What Does "Transported" Mean In This Usage?

I was reading an old article in a Chicago Tribune article from 1852 (yes it’s correct EIGHTEEN-Fifty Two)

Anyway it’s about a Mrs Tonney who took orphans from a workhouse and were literally working them to near death.

Mrs Tonney was sick of an orphan girl crying so she hit the child over the head with some sort of iron. When this didn’t shut the girl up, she was said to have told her employees to silence the child by dunking her.

So she had her employees Miss Saunders and Miss Bryant dunk the orphan.

The girl died

Long story short all three of them were charged with the death of the child.

The story concluded by saying,

It seems to me the use of the word “transported” in this case means that the punishment of being hanged (or is it hung) will fall to the two employees Miss Saunders and Miss Bryant.

Is this correct?

Remember this is 1852 so I know words change meaning over time.

My first guess would be “transported” meaning “shipped off to Australia”, although the “Chicago” part doesn’t really fit that. Was the story about events that took place in Chicago itself, or was it a news story about something that happened in Britain?

Yes, transportation meant exile to a foreign penal colony. In England this was either pre-independance America or Australia, in France it meant Devil’s Island, in the US… I have no idea. Guantanamo ? :slight_smile:


I found this summary of the Haymarket bombing from the Chicago Historical Society, covering events in the 1880’s, which includes the sentence:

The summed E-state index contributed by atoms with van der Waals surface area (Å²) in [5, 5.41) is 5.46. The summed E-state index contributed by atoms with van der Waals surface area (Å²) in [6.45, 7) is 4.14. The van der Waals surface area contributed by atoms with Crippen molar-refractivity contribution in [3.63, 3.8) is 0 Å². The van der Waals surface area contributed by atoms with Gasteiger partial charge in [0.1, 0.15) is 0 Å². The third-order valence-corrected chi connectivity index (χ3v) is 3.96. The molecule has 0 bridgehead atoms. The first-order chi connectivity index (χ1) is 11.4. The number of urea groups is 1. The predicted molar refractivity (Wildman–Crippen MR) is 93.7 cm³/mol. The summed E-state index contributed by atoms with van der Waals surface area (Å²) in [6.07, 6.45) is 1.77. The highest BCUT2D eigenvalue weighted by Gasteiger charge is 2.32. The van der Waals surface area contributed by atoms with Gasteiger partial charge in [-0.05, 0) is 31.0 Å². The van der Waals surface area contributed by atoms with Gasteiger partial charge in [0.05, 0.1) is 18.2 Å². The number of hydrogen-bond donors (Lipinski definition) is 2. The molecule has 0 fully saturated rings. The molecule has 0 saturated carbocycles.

That’s a standard use of the word, though. It just means they were taken to the prison. MEBuckner asks a good question - I don’t know if the U.S. used transportation as a punishment very often (maybe to a territory?). If these women were British and were transported they would have been among the last people to be sent to Australia as a punishment.

But that’s the only way it’s used. “Transporting”, to Australia or wherever, wasn’t the punishment in and of itself. The punishment was your exille, or imprisonment, once you get there. I can’t find any evidence of a completely different definition of the term. I infer that the article from the OP actually means “transported to a place of punishment” with the latter words unwritten because they were understood and unnecessary.

Thanks for the response I assumed it was Chicago, because it was a Chicago Tribune article. I went back and relooked in the archives and it was indeed from England.

A bit odd that an English crime makes a paper in Chicago, but Chicago was pretty small back then

Even a bit odder that hitting someone gives them a death penatly (hanging) but drowning them would get them sent off to Australia :confused:

This is slicing it exceptionally thin. But “transportation” appears to have been the formal term.

All I can say is that this would be a very strange way of constructing a sentence. If someone is sentenced to jail it’s assumed they are going to be taken to jail in the future and there’s no reason to state it.

Here is a court records page showing dozens of people were sentenced to transportation to Australia.

It may have also been a sensational case at the time.

I’m guessing Ms. Tonney was considered more responsible because she was in a position of authority.